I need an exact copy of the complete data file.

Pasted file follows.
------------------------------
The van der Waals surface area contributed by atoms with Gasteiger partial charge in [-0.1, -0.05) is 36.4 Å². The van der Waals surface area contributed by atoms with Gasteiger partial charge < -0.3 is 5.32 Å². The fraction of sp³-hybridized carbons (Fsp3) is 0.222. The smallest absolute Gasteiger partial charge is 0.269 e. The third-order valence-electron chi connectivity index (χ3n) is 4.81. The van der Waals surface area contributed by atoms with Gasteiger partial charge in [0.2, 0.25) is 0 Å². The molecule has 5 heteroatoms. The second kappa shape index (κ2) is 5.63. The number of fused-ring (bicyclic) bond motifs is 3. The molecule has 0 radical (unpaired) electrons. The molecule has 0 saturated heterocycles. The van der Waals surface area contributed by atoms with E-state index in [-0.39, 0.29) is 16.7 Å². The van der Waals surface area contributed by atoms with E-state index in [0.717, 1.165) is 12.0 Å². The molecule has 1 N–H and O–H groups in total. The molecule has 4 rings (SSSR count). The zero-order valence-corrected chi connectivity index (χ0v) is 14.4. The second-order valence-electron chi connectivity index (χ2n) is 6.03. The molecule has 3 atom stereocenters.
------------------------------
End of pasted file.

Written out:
The van der Waals surface area contributed by atoms with Gasteiger partial charge in [-0.1, -0.05) is 36.4 Å². The van der Waals surface area contributed by atoms with Gasteiger partial charge < -0.3 is 5.32 Å². The fraction of sp³-hybridized carbons (Fsp3) is 0.222. The smallest absolute Gasteiger partial charge is 0.269 e. The third-order valence-electron chi connectivity index (χ3n) is 4.81. The van der Waals surface area contributed by atoms with Gasteiger partial charge in [0.2, 0.25) is 0 Å². The molecule has 5 heteroatoms. The second kappa shape index (κ2) is 5.63. The number of fused-ring (bicyclic) bond motifs is 3. The molecule has 0 radical (unpaired) electrons. The molecule has 0 saturated heterocycles. The van der Waals surface area contributed by atoms with E-state index in [-0.39, 0.29) is 16.7 Å². The van der Waals surface area contributed by atoms with E-state index in [0.717, 1.165) is 12.0 Å². The molecule has 1 N–H and O–H groups in total. The molecule has 4 rings (SSSR count). The zero-order valence-corrected chi connectivity index (χ0v) is 14.4. The second-order valence-electron chi connectivity index (χ2n) is 6.03. The molecule has 3 atom stereocenters.